Low socio-economic status (SES) is associated with poorer health in older adults. However, older adults in low SES categories are often under-represented in the research literature. This is due, in part, to the challenge of first identifying and then recruiting this demographic as participants in research. .We use a case study approach to describe the steps we took to identify and recruit older adults of low SES as participants in a study that evaluates the role of the built environment on older adult mobility and health. We describe a central role for community partners (BC Housing in this instance) and examine some of the barriers and facilitators to working in partnership with community stakeholders. We present a framework with key practice and policy considerations that includes: strategies to address privacy policies of both partners in the research process, mechanisms to promote positive and transparent communication and the critical role of celebration. In conclusion, we offer practical suggestions to help strengthen community based built environment research partnerships and specifically initiatives that aim to address the specific needs of older adult populations in low socioeconomic strata.

Hanson, Heather 

Concept Mapping: Engaging Stakeholders to Unravel the Role of the Built and Social Environments on Older Adults' Mobility

Heather Hanson 1 ,2, Claire Schiller1 ,2, Joanie Sims-Gould1 ,2, Philippa Clarke3, Eileen Curran4, Meghan Donaldson1 ,2, Lynsey Hamilton1 ,2, Beverly Pitman5, Vicky Scott6 ,2, Meghan Winters1 ,7, Heather McKay1 ,2, Maureen Ashe1

1Centre for Hip Health and Mobility, Vancouver, British Columbia, Canada, 2University of British Columbia, Vancouver, British Columbia, Canada, 3University of Michigan, Detroit, Michigan, USA, 4City of Vancouver, Vancouver, British Columbia, Canada, 5United Way of the Lower Mainland, Vancouver, British Columbia, Canada, 6British Columbia Ministry of Health Services, British Columbia, Canada, 7Simon Fraser University, Burnaby, British Columbia

Background: There is a complex interaction between older adults' mobility with their built and social environments. Emerging evidence highlights that street-level and community-level built environmental features, and social environment factors (social connections, social order etc.) may be the key to facilitate or inhibit older adults' non-motorized outdoor mobility and community participation.

Statement of Objectives: Therefore, the purpose of this in process study was to evaluate expert opinion regarding the association between elements of the built and social environments and older adults' outdoor mobility and community participation. Our specific objective for this study was to describe the process of concept mapping, and to demonstrate its utility to address our primary objective of understanding the contributing role of built and social environments to older adults' mobility.

Methods: We identified opinion leaders, community stakeholders, knowledge users and health researchers to take part in the concept mapping process. Based on brainstorming and synthesizing sessions, we will ascertain and synthesize key themes that encourage older adults' outdoor mobility and community participation.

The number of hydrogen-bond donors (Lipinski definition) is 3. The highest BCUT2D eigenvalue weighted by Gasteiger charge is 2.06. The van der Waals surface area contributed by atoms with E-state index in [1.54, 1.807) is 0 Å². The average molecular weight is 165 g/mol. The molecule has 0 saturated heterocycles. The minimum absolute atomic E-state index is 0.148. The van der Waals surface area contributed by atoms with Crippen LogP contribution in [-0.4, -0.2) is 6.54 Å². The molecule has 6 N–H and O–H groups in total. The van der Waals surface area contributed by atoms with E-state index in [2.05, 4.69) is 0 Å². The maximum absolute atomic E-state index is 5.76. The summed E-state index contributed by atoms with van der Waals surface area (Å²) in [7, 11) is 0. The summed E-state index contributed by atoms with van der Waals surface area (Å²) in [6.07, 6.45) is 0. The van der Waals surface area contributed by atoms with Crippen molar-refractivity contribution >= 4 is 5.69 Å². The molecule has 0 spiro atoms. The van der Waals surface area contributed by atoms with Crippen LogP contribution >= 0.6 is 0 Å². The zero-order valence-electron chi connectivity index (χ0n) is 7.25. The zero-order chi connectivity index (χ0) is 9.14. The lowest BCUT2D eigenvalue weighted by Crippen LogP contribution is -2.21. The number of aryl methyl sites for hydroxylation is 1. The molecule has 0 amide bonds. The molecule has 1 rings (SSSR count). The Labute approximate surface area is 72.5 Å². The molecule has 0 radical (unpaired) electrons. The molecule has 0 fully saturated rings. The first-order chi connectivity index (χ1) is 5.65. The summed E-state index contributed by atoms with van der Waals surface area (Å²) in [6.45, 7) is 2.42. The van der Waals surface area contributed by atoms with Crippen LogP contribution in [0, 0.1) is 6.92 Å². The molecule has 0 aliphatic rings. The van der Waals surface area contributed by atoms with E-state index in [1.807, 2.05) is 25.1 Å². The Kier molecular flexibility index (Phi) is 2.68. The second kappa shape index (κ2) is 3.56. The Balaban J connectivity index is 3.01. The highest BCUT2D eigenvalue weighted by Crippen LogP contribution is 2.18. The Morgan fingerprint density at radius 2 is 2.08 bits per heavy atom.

Results: We will summarize the process and present a visual sample of our results to illustrate the integration of concepts and ideas across emerging themes.

Conclusion: Concept mapping is an effective visual representation of complex, interrelated ideas. This approach is highly accessible to stakeholders and adds depth to the existing peer-reviewed literature. We believe our results using this method, can be used effectively to engage and guide decision makers, practitioners and researchers regarding older adults' community participation.


Sims-Gould, Joanie

Engaging older adults in designing environments that enhance health & mobility

Joanie Sims-Gould 1 ,2, Meghan Winters1 ,3, Sarah Furst1 ,2, Catherine Craven1 ,2, Anna Chudyk1 ,2, Heather McKay1 ,2
1Centre for Hip Health and Mobility, Vancouver, British Columbia, Canada, 2University of British Columbia, Vancouver, British Columbia, Canada, 3Simon Fraser University, Burnaby, British Columbia, Canada

Our research centers on a unique opportunity to capitalize on a "natural experiment" to better understand what constitutes healthy, mobility-focused community design. Our key partner, the City of Vancouver, is making a substantial investment in the built environment to develop a new greenway through downtown Vancouver, Canada. Our collective goal is to create an urban environment that prioritizes the mobility of pedestrians, adopting an age-friendly perspective. As a first stage in this research program we participated in and evaluated the City's process of developing community-informed design plans that aim to increase the mobility and liveability of the built environment along the Greenway. In a series of focus groups, individual conversations, and guided walking tours we spoke with over 50 older adults who live along (or use) the proposed route. Based on a content analysis of our notes from the consultations, we determined 4 key themes that reflect perceptions of older adults regarding key design features they deem necessary to enhance mobility along the greenway: (1) the current route is not a choice destination but could be; (2) benches are essential; (3) sidewalks must be smooth; (4) different (and strong) opinions about whether automobiles should be allowed along the route. We discuss the themes presented by older adults and the challenges the City of Vancouver must confront as they develop and modify their design plans to meet the needs of an older age demographic.


Hoppmann, Christiane

(O160) Emotional barriers to daily physical activity engagement in old age: The important role of fear of falling

Christiane Hoppmann 1 ,3, Peter Graf1, Karim Khan1 ,3, Jochen Ziegelmann2, Maureen Ashe1 ,3

1University of British Columbia, Vancouver, Canada, 2German Centre of Gerontology, Berlin, Germany, 3The Centre for Hip Health and Mobility, Vancouver, Canada